There have been many reported incidences of people going to the ER for using synthetic pot. Because the drug is literally a made up, lab concoction and is sprayed with unknown amounts of who knows what (there are 200 variations of synthetic ingredients and counting), it is extremely dangerous to consume, oftentimes binding itself 1,000 times stronger to cannabis receptors than “real” pot itself. It is not safer to use even under the guise of “home-grown”. The chemicals sprayed on the synthetic pot to make it look like real pot are 100 times more dangerous. One bag might consist of a different mixture of chemicals and could make you feel “relaxed”. While another batch from somewhere else could lead to severe hallucinations or even death. It’s a gamble and no matter what, you will always lose in some way. Nobody knows exactly what’s in it. And it’s too inconsistent.
Couch Lock And Other Side Effects
In addition to synthetic pot causing an altered mental state, agitation and possibly even psychosis, there is another term that teens have coined called “couch lock”. Couch Lock is where you are fixated in one spot, you can’t move, but you are still conscious. It’s a state where the individual is so “high” they can’t even get off the couch. And that sounds terrifying.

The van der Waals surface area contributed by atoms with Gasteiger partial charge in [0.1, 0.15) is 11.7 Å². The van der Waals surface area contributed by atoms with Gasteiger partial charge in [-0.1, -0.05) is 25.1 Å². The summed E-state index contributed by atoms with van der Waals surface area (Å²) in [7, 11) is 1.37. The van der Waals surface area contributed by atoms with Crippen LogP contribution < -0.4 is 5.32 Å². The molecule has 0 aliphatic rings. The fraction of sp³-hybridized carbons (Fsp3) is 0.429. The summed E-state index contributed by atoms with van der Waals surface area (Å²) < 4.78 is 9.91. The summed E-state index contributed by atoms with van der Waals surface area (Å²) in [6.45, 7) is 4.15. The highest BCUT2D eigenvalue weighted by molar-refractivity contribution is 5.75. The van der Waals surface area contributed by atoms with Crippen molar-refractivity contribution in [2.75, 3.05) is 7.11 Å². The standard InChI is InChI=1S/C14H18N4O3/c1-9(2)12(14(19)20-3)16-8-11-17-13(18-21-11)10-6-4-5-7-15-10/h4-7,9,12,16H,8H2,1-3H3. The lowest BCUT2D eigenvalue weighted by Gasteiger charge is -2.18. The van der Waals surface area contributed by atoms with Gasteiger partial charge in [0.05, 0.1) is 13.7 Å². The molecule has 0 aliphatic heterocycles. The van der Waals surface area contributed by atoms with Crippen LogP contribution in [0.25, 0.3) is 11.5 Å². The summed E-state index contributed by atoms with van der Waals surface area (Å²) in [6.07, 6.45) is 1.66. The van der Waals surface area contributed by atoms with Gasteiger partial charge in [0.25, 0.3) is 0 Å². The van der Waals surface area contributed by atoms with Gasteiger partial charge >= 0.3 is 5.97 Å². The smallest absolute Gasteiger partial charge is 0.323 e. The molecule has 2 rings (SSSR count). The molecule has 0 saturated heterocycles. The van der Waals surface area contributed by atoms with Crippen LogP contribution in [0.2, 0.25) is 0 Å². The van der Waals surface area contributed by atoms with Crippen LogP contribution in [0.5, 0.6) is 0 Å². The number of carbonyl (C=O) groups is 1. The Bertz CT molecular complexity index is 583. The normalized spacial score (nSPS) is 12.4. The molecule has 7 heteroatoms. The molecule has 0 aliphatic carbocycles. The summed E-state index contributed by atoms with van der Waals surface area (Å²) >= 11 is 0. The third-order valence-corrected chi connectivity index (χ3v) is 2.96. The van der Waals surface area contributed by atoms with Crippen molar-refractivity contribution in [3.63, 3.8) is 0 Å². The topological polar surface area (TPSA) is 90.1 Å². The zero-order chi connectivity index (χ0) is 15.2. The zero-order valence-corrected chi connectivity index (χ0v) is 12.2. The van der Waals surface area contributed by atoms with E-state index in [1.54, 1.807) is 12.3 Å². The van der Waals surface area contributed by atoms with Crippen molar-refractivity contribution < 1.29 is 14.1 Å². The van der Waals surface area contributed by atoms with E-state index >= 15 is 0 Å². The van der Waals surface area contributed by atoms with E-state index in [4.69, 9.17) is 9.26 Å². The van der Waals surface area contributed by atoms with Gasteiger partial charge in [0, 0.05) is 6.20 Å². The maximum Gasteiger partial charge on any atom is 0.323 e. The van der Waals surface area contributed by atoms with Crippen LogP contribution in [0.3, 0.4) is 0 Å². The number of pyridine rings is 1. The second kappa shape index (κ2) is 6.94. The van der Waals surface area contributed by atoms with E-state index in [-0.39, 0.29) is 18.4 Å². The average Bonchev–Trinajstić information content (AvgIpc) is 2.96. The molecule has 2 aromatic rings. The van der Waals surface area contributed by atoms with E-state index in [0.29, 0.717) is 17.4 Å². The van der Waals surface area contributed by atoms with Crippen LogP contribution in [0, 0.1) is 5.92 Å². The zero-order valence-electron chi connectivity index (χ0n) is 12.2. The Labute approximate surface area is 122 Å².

Users experience vomiting, dizziness, short breath, confusion and altered mental states, increased pulse and many other symptoms when they call poison control centers. Some other side effects can include:
- Pale skin
- Inability to control body movements
- Dysphasia (deficiency of speech and sometimes lack of speech comprehension)
- Delusions and/or hallucinations among others
- Suicidal or homicidal thoughts or actions
- Intense Paranoia
When the drug is ingested, it only takes about 3-5 minutes for the effects to be felt, but the high can last anywhere from 1 to 8 hours. It is not a drug to be taken lightly, it is highly addictive, and should be avoided at all costs. The best approach right now is to spread education and prevention of the drug.
How Synthetic Pot Came To Be